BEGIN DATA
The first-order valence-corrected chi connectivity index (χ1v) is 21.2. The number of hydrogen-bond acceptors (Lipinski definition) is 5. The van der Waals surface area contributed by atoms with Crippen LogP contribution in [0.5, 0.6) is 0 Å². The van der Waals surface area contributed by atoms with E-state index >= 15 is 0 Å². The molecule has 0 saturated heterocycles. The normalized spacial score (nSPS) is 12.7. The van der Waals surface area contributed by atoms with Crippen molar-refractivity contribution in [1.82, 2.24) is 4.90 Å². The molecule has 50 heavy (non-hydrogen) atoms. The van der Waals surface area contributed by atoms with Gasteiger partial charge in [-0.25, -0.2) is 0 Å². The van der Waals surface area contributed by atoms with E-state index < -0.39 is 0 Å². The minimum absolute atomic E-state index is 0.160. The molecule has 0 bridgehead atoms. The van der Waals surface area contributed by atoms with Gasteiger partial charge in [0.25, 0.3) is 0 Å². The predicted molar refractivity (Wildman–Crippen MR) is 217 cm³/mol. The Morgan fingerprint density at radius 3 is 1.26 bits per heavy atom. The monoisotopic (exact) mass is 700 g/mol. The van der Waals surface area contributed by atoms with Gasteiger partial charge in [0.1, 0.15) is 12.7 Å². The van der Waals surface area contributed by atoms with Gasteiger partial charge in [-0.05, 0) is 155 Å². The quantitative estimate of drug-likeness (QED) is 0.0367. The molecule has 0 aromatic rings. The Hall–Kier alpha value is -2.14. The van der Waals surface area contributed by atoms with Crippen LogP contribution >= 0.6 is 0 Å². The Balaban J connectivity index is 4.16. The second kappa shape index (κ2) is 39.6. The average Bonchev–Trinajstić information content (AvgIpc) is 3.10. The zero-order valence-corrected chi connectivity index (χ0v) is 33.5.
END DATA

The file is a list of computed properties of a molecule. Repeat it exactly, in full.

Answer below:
The first-order valence-corrected chi connectivity index (χ1v) is 21.2. The number of hydrogen-bond acceptors (Lipinski definition) is 5. The van der Waals surface area contributed by atoms with Crippen LogP contribution in [0.5, 0.6) is 0 Å². The van der Waals surface area contributed by atoms with E-state index >= 15 is 0 Å². The molecule has 0 saturated heterocycles. The normalized spacial score (nSPS) is 12.7. The van der Waals surface area contributed by atoms with Crippen molar-refractivity contribution in [1.82, 2.24) is 4.90 Å². The molecule has 50 heavy (non-hydrogen) atoms. The van der Waals surface area contributed by atoms with Gasteiger partial charge in [-0.25, -0.2) is 0 Å². The van der Waals surface area contributed by atoms with E-state index < -0.39 is 0 Å². The minimum absolute atomic E-state index is 0.160. The molecule has 0 bridgehead atoms. The van der Waals surface area contributed by atoms with Gasteiger partial charge in [0.25, 0.3) is 0 Å². The predicted molar refractivity (Wildman–Crippen MR) is 217 cm³/mol. The Morgan fingerprint density at radius 3 is 1.26 bits per heavy atom. The monoisotopic (exact) mass is 700 g/mol. The van der Waals surface area contributed by atoms with Gasteiger partial charge in [0.1, 0.15) is 12.7 Å². The van der Waals surface area contributed by atoms with Gasteiger partial charge in [-0.05, 0) is 155 Å². The quantitative estimate of drug-likeness (QED) is 0.0367. The molecule has 0 aromatic rings. The Hall–Kier alpha value is -2.14. The van der Waals surface area contributed by atoms with Crippen LogP contribution >= 0.6 is 0 Å². The Balaban J connectivity index is 4.16. The second kappa shape index (κ2) is 39.6. The average Bonchev–Trinajstić information content (AvgIpc) is 3.10. The zero-order valence-corrected chi connectivity index (χ0v) is 33.5.